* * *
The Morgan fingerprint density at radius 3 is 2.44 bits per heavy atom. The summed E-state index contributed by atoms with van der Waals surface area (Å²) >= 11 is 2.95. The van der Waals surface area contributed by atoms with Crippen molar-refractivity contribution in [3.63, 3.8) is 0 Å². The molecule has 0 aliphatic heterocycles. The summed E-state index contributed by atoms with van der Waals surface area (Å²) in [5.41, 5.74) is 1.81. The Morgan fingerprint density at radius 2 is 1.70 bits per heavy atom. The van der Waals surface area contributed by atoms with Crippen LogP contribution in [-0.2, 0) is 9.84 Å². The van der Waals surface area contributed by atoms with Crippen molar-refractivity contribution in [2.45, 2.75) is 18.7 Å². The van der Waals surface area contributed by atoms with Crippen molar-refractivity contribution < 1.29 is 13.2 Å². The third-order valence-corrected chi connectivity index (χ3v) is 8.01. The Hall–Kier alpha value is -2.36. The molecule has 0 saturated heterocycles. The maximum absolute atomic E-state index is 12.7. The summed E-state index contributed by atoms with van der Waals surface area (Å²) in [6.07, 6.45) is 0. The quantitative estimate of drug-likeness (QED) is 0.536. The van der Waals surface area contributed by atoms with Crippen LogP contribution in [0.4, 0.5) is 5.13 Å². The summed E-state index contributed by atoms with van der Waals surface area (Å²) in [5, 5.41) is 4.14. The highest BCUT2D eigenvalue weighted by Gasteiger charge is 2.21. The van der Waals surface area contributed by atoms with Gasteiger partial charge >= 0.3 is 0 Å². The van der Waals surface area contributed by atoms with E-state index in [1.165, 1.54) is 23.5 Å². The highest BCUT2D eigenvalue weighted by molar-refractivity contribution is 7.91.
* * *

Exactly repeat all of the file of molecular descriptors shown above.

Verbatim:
The Morgan fingerprint density at radius 3 is 2.44 bits per heavy atom. The summed E-state index contributed by atoms with van der Waals surface area (Å²) >= 11 is 2.95. The van der Waals surface area contributed by atoms with Crippen molar-refractivity contribution in [3.63, 3.8) is 0 Å². The molecule has 0 aliphatic heterocycles. The summed E-state index contributed by atoms with van der Waals surface area (Å²) in [5.41, 5.74) is 1.81. The Morgan fingerprint density at radius 2 is 1.70 bits per heavy atom. The van der Waals surface area contributed by atoms with Crippen LogP contribution in [-0.2, 0) is 9.84 Å². The van der Waals surface area contributed by atoms with Crippen molar-refractivity contribution in [2.45, 2.75) is 18.7 Å². The van der Waals surface area contributed by atoms with Crippen molar-refractivity contribution < 1.29 is 13.2 Å². The third-order valence-corrected chi connectivity index (χ3v) is 8.01. The Hall–Kier alpha value is -2.36. The molecule has 0 saturated heterocycles. The maximum absolute atomic E-state index is 12.7. The summed E-state index contributed by atoms with van der Waals surface area (Å²) in [6.07, 6.45) is 0. The quantitative estimate of drug-likeness (QED) is 0.536. The van der Waals surface area contributed by atoms with Crippen LogP contribution in [0.4, 0.5) is 5.13 Å². The summed E-state index contributed by atoms with van der Waals surface area (Å²) in [5, 5.41) is 4.14. The highest BCUT2D eigenvalue weighted by Gasteiger charge is 2.21. The van der Waals surface area contributed by atoms with Gasteiger partial charge >= 0.3 is 0 Å². The van der Waals surface area contributed by atoms with E-state index in [1.165, 1.54) is 23.5 Å². The highest BCUT2D eigenvalue weighted by molar-refractivity contribution is 7.91.